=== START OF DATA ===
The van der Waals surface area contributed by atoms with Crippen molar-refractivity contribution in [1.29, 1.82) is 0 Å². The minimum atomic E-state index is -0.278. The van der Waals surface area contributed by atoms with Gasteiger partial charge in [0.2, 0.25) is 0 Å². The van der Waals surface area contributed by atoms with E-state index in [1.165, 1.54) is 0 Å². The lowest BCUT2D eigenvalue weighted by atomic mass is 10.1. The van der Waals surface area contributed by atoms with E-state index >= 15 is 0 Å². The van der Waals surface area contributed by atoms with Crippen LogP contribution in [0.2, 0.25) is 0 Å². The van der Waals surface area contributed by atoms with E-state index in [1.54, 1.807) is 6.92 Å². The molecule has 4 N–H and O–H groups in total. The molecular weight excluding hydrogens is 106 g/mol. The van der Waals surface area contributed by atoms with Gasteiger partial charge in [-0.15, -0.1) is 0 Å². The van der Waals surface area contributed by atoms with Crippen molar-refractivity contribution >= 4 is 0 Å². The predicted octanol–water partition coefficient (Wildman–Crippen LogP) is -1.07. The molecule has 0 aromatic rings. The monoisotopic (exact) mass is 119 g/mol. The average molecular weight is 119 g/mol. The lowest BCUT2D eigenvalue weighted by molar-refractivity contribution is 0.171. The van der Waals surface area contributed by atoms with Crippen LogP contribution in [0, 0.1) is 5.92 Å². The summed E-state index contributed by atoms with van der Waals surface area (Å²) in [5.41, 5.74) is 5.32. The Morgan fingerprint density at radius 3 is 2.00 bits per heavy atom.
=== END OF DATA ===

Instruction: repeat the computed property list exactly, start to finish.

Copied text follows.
The van der Waals surface area contributed by atoms with Crippen molar-refractivity contribution in [1.29, 1.82) is 0 Å². The minimum atomic E-state index is -0.278. The van der Waals surface area contributed by atoms with Gasteiger partial charge in [0.2, 0.25) is 0 Å². The van der Waals surface area contributed by atoms with E-state index in [1.165, 1.54) is 0 Å². The lowest BCUT2D eigenvalue weighted by atomic mass is 10.1. The van der Waals surface area contributed by atoms with E-state index >= 15 is 0 Å². The van der Waals surface area contributed by atoms with Crippen LogP contribution in [0.2, 0.25) is 0 Å². The van der Waals surface area contributed by atoms with E-state index in [1.54, 1.807) is 6.92 Å². The molecule has 4 N–H and O–H groups in total. The molecular weight excluding hydrogens is 106 g/mol. The van der Waals surface area contributed by atoms with Gasteiger partial charge in [-0.15, -0.1) is 0 Å². The van der Waals surface area contributed by atoms with Crippen molar-refractivity contribution >= 4 is 0 Å². The predicted octanol–water partition coefficient (Wildman–Crippen LogP) is -1.07. The molecule has 0 aromatic rings. The monoisotopic (exact) mass is 119 g/mol. The average molecular weight is 119 g/mol. The lowest BCUT2D eigenvalue weighted by molar-refractivity contribution is 0.171. The van der Waals surface area contributed by atoms with Crippen LogP contribution in [0, 0.1) is 5.92 Å². The summed E-state index contributed by atoms with van der Waals surface area (Å²) in [5.41, 5.74) is 5.32. The Morgan fingerprint density at radius 3 is 2.00 bits per heavy atom.